• The MWCD must continue to make creative use of information and communication technology not only for the purpose of collecting data and information but also for other issues connected with the JJ Act such as having a database of missing children, trafficked children and for follow up of adoption cases etc. With the utilization of technology to the fullest extent, administrative efficiency will improve considerably, which in turn will have a positive impact on the lives of children.
  • It is important for the police to appreciate their role as the first responder on issues pertaining to offences allegedly committed by children as well as offences committed against children. There is therefore a need to set up meaningful Special Juvenile Police Units and appoint Child Welfare Police Officers in terms of the JJ Act at the earliest and not only on paper. In this context, it is necessary to clearly identify the duties and responsibilities of such Units and Officers and wherever necessary, guidance from the available expertise, either the National Police Academy or the Bureau of Police Research and Development or NGOs must be taken for the benefit of children.
  • The National Police Academy and State Police Academies must consider including child rights as a part of their curriculum on a regular basis and not as an isolated or sporadic event.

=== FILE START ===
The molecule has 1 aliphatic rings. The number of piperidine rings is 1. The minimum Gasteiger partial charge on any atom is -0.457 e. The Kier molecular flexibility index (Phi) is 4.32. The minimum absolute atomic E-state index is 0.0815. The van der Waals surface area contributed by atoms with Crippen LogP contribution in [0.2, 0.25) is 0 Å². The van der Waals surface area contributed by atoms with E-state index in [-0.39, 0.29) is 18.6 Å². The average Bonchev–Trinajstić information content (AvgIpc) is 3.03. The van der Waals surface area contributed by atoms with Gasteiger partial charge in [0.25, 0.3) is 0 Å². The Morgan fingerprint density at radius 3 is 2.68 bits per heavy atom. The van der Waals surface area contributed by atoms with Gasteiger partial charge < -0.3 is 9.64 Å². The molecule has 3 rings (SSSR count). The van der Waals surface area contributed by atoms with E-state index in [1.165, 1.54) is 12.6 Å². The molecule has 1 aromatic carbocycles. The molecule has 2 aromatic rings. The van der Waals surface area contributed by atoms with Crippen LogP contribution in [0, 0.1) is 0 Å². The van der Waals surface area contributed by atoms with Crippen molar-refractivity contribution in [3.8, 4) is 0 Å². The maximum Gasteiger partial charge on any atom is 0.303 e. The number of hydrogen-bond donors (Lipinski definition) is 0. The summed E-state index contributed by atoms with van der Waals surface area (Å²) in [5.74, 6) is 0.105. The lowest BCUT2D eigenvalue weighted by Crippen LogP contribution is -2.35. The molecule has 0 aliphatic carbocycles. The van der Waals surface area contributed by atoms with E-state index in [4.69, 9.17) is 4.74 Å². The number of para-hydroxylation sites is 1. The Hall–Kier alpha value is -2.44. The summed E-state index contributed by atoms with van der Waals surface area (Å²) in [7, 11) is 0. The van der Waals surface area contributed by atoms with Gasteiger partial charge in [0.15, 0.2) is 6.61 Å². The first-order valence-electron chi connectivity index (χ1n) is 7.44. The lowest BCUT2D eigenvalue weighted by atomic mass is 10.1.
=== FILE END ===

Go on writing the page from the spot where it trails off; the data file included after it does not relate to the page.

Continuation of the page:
• The management of Child Care Institutions is extremely important and State Governments and Union Territories would be well advised to ensure that all such institutions are registered so that children can live a dignified life in these Institutions and issues of missing children and trafficking are also addressed.
  • State Governments and Union Territories would be well advised to appoint eminent persons from civil society as Visitors to monitor and supervise the Child Care Institutions in all the districts. This will ensure that the management and maintenance of these Institutions are addressed. We have no doubt that the State Legal Service Authorities and the District Legal Service Authorities will extend full assistance and cooperation to the government authorities in this venture as well as to the Visitors.
  • The JJ Fund is a bit of an embarrassment with an absence of an effective response from the State Governments and the Union Territories. If financial resources are not made available for the welfare of the children we shudder to think what could be better utilization of the funds.
  • We request NALSA (National Legal Services Authority) to carry forward the exercise and complete a Report preferably before 30th April, 2018 to assist all the policy making and decision taking authorities to plan out their affairs.